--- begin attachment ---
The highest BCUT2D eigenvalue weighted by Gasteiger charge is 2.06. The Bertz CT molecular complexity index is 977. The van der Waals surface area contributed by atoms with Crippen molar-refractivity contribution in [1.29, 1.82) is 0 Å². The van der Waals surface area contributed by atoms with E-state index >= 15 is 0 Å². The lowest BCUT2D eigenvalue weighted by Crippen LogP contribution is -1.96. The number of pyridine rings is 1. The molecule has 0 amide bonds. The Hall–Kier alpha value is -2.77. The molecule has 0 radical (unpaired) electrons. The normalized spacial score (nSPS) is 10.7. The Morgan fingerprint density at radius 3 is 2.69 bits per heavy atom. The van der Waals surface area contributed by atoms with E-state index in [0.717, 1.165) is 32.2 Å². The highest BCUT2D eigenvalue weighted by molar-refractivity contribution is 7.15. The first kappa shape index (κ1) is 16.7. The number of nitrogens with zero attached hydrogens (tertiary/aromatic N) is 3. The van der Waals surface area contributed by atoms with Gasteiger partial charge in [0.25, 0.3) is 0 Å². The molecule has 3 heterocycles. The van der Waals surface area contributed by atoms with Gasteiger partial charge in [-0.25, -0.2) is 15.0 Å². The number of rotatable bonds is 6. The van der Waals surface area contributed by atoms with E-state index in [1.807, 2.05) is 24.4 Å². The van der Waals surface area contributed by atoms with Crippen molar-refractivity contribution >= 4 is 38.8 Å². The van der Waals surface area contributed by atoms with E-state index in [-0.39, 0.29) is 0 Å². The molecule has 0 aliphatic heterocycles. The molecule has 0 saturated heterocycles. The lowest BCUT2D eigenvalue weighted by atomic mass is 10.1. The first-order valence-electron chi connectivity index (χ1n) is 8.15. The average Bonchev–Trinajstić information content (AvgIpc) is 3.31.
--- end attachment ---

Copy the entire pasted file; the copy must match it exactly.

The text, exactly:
The highest BCUT2D eigenvalue weighted by Gasteiger charge is 2.06. The Bertz CT molecular complexity index is 977. The van der Waals surface area contributed by atoms with Crippen molar-refractivity contribution in [1.29, 1.82) is 0 Å². The van der Waals surface area contributed by atoms with E-state index >= 15 is 0 Å². The lowest BCUT2D eigenvalue weighted by Crippen LogP contribution is -1.96. The number of pyridine rings is 1. The molecule has 0 amide bonds. The Hall–Kier alpha value is -2.77. The molecule has 0 radical (unpaired) electrons. The normalized spacial score (nSPS) is 10.7. The Morgan fingerprint density at radius 3 is 2.69 bits per heavy atom. The van der Waals surface area contributed by atoms with E-state index in [0.717, 1.165) is 32.2 Å². The highest BCUT2D eigenvalue weighted by molar-refractivity contribution is 7.15. The first kappa shape index (κ1) is 16.7. The number of nitrogens with zero attached hydrogens (tertiary/aromatic N) is 3. The van der Waals surface area contributed by atoms with Gasteiger partial charge in [0.25, 0.3) is 0 Å². The molecule has 3 heterocycles. The van der Waals surface area contributed by atoms with Gasteiger partial charge in [-0.25, -0.2) is 15.0 Å². The number of rotatable bonds is 6. The van der Waals surface area contributed by atoms with E-state index in [1.807, 2.05) is 24.4 Å². The van der Waals surface area contributed by atoms with Crippen molar-refractivity contribution >= 4 is 38.8 Å². The van der Waals surface area contributed by atoms with E-state index in [-0.39, 0.29) is 0 Å². The molecule has 0 aliphatic heterocycles. The molecule has 0 saturated heterocycles. The lowest BCUT2D eigenvalue weighted by atomic mass is 10.1. The first-order valence-electron chi connectivity index (χ1n) is 8.15. The average Bonchev–Trinajstić information content (AvgIpc) is 3.31.